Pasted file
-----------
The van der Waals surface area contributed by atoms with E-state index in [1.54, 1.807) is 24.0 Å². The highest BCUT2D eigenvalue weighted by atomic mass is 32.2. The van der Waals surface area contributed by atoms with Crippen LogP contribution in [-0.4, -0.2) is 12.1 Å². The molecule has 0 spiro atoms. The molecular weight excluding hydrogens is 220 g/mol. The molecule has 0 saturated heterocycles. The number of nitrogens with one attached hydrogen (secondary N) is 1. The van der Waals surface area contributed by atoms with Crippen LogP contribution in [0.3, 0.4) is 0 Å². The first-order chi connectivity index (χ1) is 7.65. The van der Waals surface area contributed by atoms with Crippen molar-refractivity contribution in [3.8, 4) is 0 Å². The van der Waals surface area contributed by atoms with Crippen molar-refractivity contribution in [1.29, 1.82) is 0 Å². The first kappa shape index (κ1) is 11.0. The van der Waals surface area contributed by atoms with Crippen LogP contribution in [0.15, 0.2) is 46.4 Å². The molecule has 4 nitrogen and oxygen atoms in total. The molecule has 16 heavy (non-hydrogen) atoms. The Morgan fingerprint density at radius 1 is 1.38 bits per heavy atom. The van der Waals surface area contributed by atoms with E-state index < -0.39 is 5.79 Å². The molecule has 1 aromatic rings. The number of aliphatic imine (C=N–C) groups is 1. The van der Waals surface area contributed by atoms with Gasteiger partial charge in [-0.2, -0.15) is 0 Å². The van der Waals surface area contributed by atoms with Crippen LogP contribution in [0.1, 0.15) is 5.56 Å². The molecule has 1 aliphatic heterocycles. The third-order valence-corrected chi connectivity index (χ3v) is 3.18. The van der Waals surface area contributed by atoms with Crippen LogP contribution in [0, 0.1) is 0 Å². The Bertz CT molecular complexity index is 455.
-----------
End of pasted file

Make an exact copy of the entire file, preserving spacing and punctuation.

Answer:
The van der Waals surface area contributed by atoms with E-state index in [1.54, 1.807) is 24.0 Å². The highest BCUT2D eigenvalue weighted by atomic mass is 32.2. The van der Waals surface area contributed by atoms with Crippen LogP contribution in [-0.4, -0.2) is 12.1 Å². The molecule has 0 spiro atoms. The molecular weight excluding hydrogens is 220 g/mol. The molecule has 0 saturated heterocycles. The number of nitrogens with one attached hydrogen (secondary N) is 1. The van der Waals surface area contributed by atoms with Crippen LogP contribution in [0.3, 0.4) is 0 Å². The first-order chi connectivity index (χ1) is 7.65. The van der Waals surface area contributed by atoms with Crippen molar-refractivity contribution in [3.8, 4) is 0 Å². The van der Waals surface area contributed by atoms with Crippen molar-refractivity contribution in [1.29, 1.82) is 0 Å². The first kappa shape index (κ1) is 11.0. The van der Waals surface area contributed by atoms with Crippen LogP contribution in [0.15, 0.2) is 46.4 Å². The molecule has 4 nitrogen and oxygen atoms in total. The molecule has 16 heavy (non-hydrogen) atoms. The Morgan fingerprint density at radius 1 is 1.38 bits per heavy atom. The van der Waals surface area contributed by atoms with E-state index < -0.39 is 5.79 Å². The molecule has 1 aromatic rings. The number of aliphatic imine (C=N–C) groups is 1. The van der Waals surface area contributed by atoms with Gasteiger partial charge in [-0.2, -0.15) is 0 Å². The van der Waals surface area contributed by atoms with Crippen LogP contribution in [0.1, 0.15) is 5.56 Å². The molecule has 1 aliphatic heterocycles. The third-order valence-corrected chi connectivity index (χ3v) is 3.18. The van der Waals surface area contributed by atoms with Crippen LogP contribution in [0, 0.1) is 0 Å². The Bertz CT molecular complexity index is 455.